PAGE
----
In Europe, inflation figures for June will be in focus as the ECB charts its plans to manage stimulus withdrawal. Key events in EM next week include China June PMI data as well as inflation releases in Peru and Indonesia and an interest rate decision in Colombia. The gradual rebound in China activity is expected to continue with indices nearing or moving back into expansionary territory. All else equal, downside surprises could extend this month’s softening in commodity complexes and global growth fears.

Highlights from emerging markets discussed below include: Gustavo Petro as the first left-wing president in Colombia’s modern history, South Africa releases the final report on state capture and rate hikes in Mexico.

Fixed Income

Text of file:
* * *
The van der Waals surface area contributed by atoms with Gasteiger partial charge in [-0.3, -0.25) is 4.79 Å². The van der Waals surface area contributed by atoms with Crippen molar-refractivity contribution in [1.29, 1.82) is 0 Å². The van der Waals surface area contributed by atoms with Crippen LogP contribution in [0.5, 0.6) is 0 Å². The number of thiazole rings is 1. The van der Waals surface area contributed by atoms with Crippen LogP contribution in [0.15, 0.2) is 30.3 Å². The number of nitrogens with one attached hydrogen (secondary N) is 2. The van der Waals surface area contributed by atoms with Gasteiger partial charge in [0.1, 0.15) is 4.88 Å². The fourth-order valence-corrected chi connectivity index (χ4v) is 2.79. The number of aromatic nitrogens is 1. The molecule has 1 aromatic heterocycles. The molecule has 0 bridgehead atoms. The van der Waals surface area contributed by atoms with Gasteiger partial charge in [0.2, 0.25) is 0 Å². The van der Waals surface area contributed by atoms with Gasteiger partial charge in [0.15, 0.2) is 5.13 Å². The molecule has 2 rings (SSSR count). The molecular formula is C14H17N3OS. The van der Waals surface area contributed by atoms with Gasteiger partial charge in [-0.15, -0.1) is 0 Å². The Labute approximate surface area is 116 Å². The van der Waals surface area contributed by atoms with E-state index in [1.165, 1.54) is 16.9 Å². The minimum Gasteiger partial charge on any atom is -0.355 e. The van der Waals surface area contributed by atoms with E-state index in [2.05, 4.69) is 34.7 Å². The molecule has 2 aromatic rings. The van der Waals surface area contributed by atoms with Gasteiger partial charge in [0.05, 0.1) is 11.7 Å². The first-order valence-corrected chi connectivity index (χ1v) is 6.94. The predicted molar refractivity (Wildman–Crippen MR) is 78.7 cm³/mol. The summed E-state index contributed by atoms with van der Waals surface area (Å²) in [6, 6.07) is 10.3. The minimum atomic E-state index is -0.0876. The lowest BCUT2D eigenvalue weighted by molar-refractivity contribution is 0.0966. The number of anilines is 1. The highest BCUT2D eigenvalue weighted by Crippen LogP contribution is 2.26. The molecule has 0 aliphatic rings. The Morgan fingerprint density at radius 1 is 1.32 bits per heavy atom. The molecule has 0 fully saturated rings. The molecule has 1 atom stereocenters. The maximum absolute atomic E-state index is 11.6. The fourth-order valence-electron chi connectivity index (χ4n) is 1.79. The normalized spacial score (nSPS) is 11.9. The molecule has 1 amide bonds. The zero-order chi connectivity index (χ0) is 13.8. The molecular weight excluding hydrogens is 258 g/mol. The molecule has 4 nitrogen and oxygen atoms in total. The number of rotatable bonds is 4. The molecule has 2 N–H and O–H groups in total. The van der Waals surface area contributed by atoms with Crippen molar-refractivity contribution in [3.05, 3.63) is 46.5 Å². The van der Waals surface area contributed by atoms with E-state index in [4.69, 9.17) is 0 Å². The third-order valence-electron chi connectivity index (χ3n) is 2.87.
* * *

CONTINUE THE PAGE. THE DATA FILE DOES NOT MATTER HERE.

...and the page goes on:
Source for data tables: Bloomberg, JPMorgan, Gramercy. EM Fixed Income is represented by the following JPMorgan Indicies: EMBI Global, GBI-EM Global Diversified, CEMBI Broad Diversified and CEMBI Broad High Yield. DM Fixed Income is represented by the JPMorgan JULI Total Return Index and Domestic High Yield Index. Fixed Income, Equity and Commodity data is as of June 24, 2022 (mid-afternoon).

Emerging Markets Weekly Highlights

Gustavo Petro becomes first left-wing president in Colombia’s modern history and will assume office in August with a mandate for change    

Event: Petro obtained 50.4% of the votes in the presidential election runoff on Sunday, June 19th, compared with 47.3% for his populist opponent Rodolfo Hernandez. Petro will take office on August 7th with a four-year mandate.